Best of 2017: Tom Petty and the Heartbreakers, Mumford and Sons, Aaron Carter top Tampa Bay’s best concerts (Part 5)

A couple of live film and TV scores also proved memorable.
Published Dec. 29, 2017

(All week on Soundcheck, we're looking back at the best Tampa Bay concerts of 2017. Today: Dawn Cate, Chelsea Tatham and Christopher Spata from the Times features staff.)

Game of Thrones Live (March 12, Amalie Arena): This was not a typical movie score concert. Yes, original series composer Ramin Djawadi lead the concert while scenes from the show played above the audience, but the scenes were on the jumbotron of Amalie Arena. And there were three stages. And beautiful props and digital effects. And pyrotechnics. It was all perfectly fitting for a show full of graphic violence, medieval drama and dragons. The haunting tune The Rains of Castamere gave everyone chills in Season 3 of Game of Thrones, but there is nothing quite like hearing it played live while watching scenes of the sinister Lannister family. — Chelsea Tatham

Tom Petty and the Heartbreakers (May 6, Amalie Arena): Ever since this concert was announced, my anticipation built as I looked forward to seeing the band for the first time. The show did not disappoint. Such conviction and talent. The connection between Petty, Mike Campbell, Benmont Tench and the rest of the gang was pure magic. It was impossible not to feel the mojo in the room that night as the Rock and Roll Hall of Famers jammed their way through a setlist that spanned all the way back to American Girl, whose "out on 441, like waves crashin' on the beach" lyrics always bring me back to Gainesville, Petty's hometown and my college town. I had secretly hoped I'd hear You Got Lucky, and I got my wish; I did indeed get lucky. Sadly, Petty passed away just months later. I heard the news in Gainesville, where my daughters now attend college. Days later I was at Ben Hill Griffin Stadium for the University of Florida's homecoming tribute, wearing my Tom Petty and the Heartbreakers concert T-shirt and singing my heart out to I Won't Back Down. — Dawn Cate

Aaron Carter (Aug. 10, Hamburger Mary's): One of the most entertaining performances to take place on Tampa Bay soil in 2017 happened in one of the least expected venues, featuring an even more unlikely artist. Aaron Carter's concert at a Hamburger Mary's in Brandon was a head-scratcher from the moment we heard about it. Where had the former preteen idol and hometown boy been? Why was he resurfacing now? Reviewing a concert isn't about making judgments on the music. You're there to answer the question: Why, or why wasn't, the show worth the price of the ticket this performer's fans paid for? Anyone else who saw Carter beaming, crying, embracing fans and showing the rawest emotion on stage I've seen maybe ever, while proving he was serious about sharing new music at a show when the fans would have gleefully settled for nostalgia, knows it was worth way more than the $10 cover. — Christopher Spata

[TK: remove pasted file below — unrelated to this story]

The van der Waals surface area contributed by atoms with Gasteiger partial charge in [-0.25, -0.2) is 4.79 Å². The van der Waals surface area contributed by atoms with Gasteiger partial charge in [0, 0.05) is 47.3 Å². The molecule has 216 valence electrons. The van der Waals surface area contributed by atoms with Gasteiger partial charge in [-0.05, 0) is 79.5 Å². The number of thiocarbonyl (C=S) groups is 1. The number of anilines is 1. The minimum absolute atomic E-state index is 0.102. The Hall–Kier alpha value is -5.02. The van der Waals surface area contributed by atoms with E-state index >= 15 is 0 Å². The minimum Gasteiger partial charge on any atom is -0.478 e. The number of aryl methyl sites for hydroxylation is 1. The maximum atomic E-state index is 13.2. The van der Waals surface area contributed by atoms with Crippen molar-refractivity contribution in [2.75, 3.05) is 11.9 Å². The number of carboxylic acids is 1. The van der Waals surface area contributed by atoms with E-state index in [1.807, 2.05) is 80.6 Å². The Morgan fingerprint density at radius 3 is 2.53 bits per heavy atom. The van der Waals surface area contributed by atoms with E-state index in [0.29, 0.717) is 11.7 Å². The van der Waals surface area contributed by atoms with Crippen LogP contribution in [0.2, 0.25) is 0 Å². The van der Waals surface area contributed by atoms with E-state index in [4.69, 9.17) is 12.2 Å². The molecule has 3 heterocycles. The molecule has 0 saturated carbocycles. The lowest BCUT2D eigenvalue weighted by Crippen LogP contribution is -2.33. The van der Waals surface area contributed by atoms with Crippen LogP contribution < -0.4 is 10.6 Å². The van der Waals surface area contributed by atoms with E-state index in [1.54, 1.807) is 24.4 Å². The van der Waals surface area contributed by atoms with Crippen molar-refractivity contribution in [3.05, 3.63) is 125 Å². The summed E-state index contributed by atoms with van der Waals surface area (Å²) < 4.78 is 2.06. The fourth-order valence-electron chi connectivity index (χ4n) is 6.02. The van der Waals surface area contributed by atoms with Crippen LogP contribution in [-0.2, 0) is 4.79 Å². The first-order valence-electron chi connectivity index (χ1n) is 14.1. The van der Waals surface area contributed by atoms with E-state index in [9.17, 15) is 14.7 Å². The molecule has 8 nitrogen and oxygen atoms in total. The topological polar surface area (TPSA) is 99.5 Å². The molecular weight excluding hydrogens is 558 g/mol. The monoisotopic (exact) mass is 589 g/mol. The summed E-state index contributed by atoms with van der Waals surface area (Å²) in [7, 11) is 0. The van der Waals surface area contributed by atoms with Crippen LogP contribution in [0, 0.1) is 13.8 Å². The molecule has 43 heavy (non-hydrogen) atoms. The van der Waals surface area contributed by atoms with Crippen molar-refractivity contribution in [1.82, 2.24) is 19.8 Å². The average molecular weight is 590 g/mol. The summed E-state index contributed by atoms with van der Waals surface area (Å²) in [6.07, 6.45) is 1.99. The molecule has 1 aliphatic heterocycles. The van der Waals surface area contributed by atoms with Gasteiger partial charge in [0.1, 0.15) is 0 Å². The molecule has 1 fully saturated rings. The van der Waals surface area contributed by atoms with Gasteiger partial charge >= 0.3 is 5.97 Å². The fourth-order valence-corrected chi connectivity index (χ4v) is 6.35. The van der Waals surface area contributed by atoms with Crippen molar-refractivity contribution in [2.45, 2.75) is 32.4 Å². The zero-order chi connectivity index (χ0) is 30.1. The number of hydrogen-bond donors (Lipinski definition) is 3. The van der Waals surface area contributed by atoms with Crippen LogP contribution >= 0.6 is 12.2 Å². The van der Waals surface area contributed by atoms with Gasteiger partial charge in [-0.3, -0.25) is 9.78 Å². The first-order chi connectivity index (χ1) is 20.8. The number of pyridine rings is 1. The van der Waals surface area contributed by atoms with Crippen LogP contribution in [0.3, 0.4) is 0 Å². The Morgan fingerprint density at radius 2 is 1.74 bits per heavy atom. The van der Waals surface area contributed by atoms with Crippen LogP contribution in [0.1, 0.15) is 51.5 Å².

Mumford and Sons (Sept. 20, Amalie Arena): Due to scheduling conflicts (mine), I missed two of the British band's previous stops in Florida (Gentlemen of the Road Tour, St. Augustine, 2013; and Okeechobee Music and Arts Festival, 2016). I wasn't about to miss their first visit to Tampa Bay. What a treat. The harmonizing, the power, the musicianship, the beauty. Hearing the band live was an emotive experience. Awake My Soul? And how! Whether the band was pounding out the crescendoing Dust Bowl Dance or performing the lovely ballad Where Are You Now, this was moving stuff. The only blemish on the night came during Timshel, when some clowns in the audience decided they wanted to hear their own voices rather than honor Marcus Mumford's request for quiet as the four band members gathered around one mic at the center of the arena for a stripped-down version of the gem. Here's hoping the Tampa Bay area will get a do-over. — Dawn Cate

Harry Potter and the Sorcerer's Stone in Concert (Sept. 30, Straz Center): I'm a Harry Potter fan to the farthest extent (yes, I have a Hogwarts house robe and multiple wands), so I was going to this concert in September no matter what it entailed. But I was blown away but the power of the Florida Orchestra. A few days earlier, I'd spoken with the concert series conductor, John Jesensky, who convinced me of the power of hearing live music and actually feeling the notes. He was right. The Florida Orchestra blew John Williams' iconic score out of park/theater as they lined up each tune to certain scenes while the movie played above the audience. I'm sure I wasn't the only one in the audience who had seen the first Harry Potter film dozens of times, but I left with a greater appreciation for film scores. — Chelsea Tatham